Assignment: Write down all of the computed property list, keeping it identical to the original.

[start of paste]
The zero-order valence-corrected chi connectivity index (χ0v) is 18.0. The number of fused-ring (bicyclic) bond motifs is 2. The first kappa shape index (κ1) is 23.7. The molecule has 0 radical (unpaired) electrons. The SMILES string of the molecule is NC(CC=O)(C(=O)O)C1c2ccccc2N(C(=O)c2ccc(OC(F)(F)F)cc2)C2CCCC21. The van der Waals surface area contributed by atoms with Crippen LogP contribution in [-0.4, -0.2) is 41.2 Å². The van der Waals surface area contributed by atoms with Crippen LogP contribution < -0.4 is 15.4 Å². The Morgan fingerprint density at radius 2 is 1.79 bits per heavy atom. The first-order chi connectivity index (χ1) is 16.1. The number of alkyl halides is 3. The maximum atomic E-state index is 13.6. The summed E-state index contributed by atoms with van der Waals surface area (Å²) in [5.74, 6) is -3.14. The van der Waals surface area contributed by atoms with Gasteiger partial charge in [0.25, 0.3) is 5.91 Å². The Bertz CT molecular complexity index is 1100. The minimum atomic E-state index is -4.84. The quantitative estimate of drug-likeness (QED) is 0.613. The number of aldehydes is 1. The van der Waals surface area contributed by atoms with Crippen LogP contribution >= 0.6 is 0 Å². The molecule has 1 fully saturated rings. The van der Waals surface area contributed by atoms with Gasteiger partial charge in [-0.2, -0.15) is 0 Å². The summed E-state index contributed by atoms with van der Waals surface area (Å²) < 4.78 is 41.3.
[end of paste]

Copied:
The zero-order valence-corrected chi connectivity index (χ0v) is 18.0. The number of fused-ring (bicyclic) bond motifs is 2. The first kappa shape index (κ1) is 23.7. The molecule has 0 radical (unpaired) electrons. The SMILES string of the molecule is NC(CC=O)(C(=O)O)C1c2ccccc2N(C(=O)c2ccc(OC(F)(F)F)cc2)C2CCCC21. The van der Waals surface area contributed by atoms with Crippen LogP contribution in [-0.4, -0.2) is 41.2 Å². The van der Waals surface area contributed by atoms with Crippen LogP contribution < -0.4 is 15.4 Å². The Morgan fingerprint density at radius 2 is 1.79 bits per heavy atom. The first-order chi connectivity index (χ1) is 16.1. The number of alkyl halides is 3. The maximum atomic E-state index is 13.6. The summed E-state index contributed by atoms with van der Waals surface area (Å²) in [5.74, 6) is -3.14. The van der Waals surface area contributed by atoms with Gasteiger partial charge in [0.25, 0.3) is 5.91 Å². The Bertz CT molecular complexity index is 1100. The minimum atomic E-state index is -4.84. The quantitative estimate of drug-likeness (QED) is 0.613. The number of aldehydes is 1. The van der Waals surface area contributed by atoms with Crippen LogP contribution >= 0.6 is 0 Å². The molecule has 1 fully saturated rings. The van der Waals surface area contributed by atoms with Gasteiger partial charge in [-0.2, -0.15) is 0 Å². The summed E-state index contributed by atoms with van der Waals surface area (Å²) < 4.78 is 41.3.